Boston has scored a legal victory in its protracted legal battle with Quincy over the planned reconstruction of the Long Island Bridge, moving health officials one step closer to re-establishing a drug treatment facility on the harbor island.
The Dec. 3 ruling by Suffolk Superior Court Judge Gregg Pasquale turns aside a Quincy Conservation Commission decision to deny Boston a permit to construct the bridge to Moon and Long islands, replacing the previous, aged span that was demolished in 2014 after it was declared dangerous. The bridge, while owned by Boston, traverses waters controlled by Quincy.
In denying the permit, the Quincy Conservation Commission said Boston "did not fully quantify the adverse impacts to land under the ocean and land containing shellfish from the repair and replacement of the concrete piers, and failed to provide sufficient mitigation to meet performance standards."
But Pasquale called that denial "arbitrary and capricious" because the commission's opposition relied on a local bylaw "more protective than" the state's Wetlands Protection Act.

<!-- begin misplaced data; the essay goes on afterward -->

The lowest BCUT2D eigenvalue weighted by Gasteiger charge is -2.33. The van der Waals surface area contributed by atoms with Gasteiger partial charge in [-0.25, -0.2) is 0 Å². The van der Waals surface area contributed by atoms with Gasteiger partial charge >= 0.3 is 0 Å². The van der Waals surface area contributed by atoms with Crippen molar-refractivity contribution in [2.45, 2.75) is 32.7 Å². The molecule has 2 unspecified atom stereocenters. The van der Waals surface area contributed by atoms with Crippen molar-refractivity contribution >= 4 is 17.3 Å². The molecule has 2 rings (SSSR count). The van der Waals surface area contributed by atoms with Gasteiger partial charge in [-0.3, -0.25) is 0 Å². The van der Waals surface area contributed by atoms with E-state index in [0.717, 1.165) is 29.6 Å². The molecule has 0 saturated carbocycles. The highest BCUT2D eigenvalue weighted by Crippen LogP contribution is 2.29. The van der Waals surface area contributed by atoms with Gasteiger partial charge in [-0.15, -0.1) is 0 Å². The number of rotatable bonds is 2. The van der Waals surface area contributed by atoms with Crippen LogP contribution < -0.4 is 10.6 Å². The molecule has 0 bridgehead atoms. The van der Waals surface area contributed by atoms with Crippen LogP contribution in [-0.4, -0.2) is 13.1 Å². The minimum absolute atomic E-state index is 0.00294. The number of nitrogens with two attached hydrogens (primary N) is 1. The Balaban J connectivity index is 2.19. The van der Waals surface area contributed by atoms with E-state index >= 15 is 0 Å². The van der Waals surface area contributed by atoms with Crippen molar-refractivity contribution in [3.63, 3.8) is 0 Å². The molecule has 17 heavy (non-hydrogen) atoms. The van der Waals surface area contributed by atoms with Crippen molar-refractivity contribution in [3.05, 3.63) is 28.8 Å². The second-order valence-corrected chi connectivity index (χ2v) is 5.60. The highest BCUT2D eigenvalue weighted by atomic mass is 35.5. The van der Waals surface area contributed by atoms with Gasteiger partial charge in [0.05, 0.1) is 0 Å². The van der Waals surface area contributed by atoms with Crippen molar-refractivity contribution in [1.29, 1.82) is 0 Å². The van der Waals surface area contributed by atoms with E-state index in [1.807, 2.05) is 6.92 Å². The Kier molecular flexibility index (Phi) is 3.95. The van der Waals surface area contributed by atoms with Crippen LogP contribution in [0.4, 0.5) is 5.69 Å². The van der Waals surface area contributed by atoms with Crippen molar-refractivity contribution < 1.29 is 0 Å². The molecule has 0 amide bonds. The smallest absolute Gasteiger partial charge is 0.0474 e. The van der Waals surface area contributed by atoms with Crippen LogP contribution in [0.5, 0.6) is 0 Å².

The ruling shuts the door on further enforcement of Quincy's local bylaw. Boston city officials hope to address the city's opioid addiction crisis by rebuilding the bridge and opening a new treatment campus on Long Island.
“There is no doubt the opioid crisis has been exacerbated by the ongoing COVID-19 pandemic and the impact of the temporary closure of supports and services,” said Boston Mayor Marty Walsh in a press release Wednesday. “We applaud this very well-reasoned decision by the Suffolk Superior Court which brings us one step closer to providing people with services they need to attain and maintain recovery.
Walsh also left the door open to working cooperatively with its southern neighbor to complete the project.
"This is something that goes beyond city lines, and we continue to hope to work together with the City of Quincy to move forward on this project that will serve and benefit the region,” he said.
That sentiment is not shared by Quincy Mayor Thomas Koch, who released a fiery statement announcing his intent to appeal Pasquale's decision.
"We’ll be appealing, and this is not remotely close to the final chapter in this case," Koch said. "The City of Quincy still has a series of serious legal, environmental, and public safety questions that have yet to be resolved at the state, federal and local level. This was an ill-conceived and unsound plan the day it was released nearly three years ago, and it remains so today."